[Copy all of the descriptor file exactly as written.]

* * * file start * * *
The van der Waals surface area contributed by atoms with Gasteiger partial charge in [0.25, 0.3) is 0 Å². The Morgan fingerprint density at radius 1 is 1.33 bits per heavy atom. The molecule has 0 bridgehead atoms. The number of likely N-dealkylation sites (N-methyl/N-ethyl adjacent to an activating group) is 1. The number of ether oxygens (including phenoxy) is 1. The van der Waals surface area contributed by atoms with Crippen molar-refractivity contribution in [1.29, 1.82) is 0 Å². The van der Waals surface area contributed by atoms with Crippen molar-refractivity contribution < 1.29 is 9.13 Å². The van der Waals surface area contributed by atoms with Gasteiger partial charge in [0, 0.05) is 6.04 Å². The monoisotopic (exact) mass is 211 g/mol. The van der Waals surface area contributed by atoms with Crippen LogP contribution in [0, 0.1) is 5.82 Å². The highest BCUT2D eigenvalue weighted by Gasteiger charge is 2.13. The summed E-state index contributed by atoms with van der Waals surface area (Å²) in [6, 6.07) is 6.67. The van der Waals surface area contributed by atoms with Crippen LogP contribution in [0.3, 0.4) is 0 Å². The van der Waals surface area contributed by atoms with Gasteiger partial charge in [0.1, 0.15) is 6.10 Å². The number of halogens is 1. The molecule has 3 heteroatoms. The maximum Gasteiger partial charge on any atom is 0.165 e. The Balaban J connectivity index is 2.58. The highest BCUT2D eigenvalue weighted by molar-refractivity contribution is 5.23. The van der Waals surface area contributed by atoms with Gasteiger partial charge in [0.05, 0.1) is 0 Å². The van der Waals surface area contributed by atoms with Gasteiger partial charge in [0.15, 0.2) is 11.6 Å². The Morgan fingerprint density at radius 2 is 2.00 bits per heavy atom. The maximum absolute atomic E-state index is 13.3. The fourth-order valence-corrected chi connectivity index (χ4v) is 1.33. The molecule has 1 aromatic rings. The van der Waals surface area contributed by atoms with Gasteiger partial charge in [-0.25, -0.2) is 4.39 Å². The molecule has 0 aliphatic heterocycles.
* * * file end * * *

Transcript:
The van der Waals surface area contributed by atoms with Gasteiger partial charge in [0.25, 0.3) is 0 Å². The Morgan fingerprint density at radius 1 is 1.33 bits per heavy atom. The molecule has 0 bridgehead atoms. The number of likely N-dealkylation sites (N-methyl/N-ethyl adjacent to an activating group) is 1. The number of ether oxygens (including phenoxy) is 1. The van der Waals surface area contributed by atoms with Crippen molar-refractivity contribution in [1.29, 1.82) is 0 Å². The van der Waals surface area contributed by atoms with Crippen molar-refractivity contribution < 1.29 is 9.13 Å². The van der Waals surface area contributed by atoms with Gasteiger partial charge in [0, 0.05) is 6.04 Å². The monoisotopic (exact) mass is 211 g/mol. The van der Waals surface area contributed by atoms with Crippen LogP contribution in [0, 0.1) is 5.82 Å². The highest BCUT2D eigenvalue weighted by Gasteiger charge is 2.13. The summed E-state index contributed by atoms with van der Waals surface area (Å²) in [6, 6.07) is 6.67. The van der Waals surface area contributed by atoms with Crippen LogP contribution in [0.3, 0.4) is 0 Å². The van der Waals surface area contributed by atoms with Gasteiger partial charge in [0.1, 0.15) is 6.10 Å². The number of halogens is 1. The molecule has 3 heteroatoms. The maximum Gasteiger partial charge on any atom is 0.165 e. The Balaban J connectivity index is 2.58. The highest BCUT2D eigenvalue weighted by molar-refractivity contribution is 5.23. The van der Waals surface area contributed by atoms with Gasteiger partial charge in [0.05, 0.1) is 0 Å². The van der Waals surface area contributed by atoms with Gasteiger partial charge in [0.15, 0.2) is 11.6 Å². The Morgan fingerprint density at radius 2 is 2.00 bits per heavy atom. The maximum absolute atomic E-state index is 13.3. The fourth-order valence-corrected chi connectivity index (χ4v) is 1.33. The molecule has 1 aromatic rings. The van der Waals surface area contributed by atoms with Gasteiger partial charge in [-0.25, -0.2) is 4.39 Å². The molecule has 0 aliphatic heterocycles.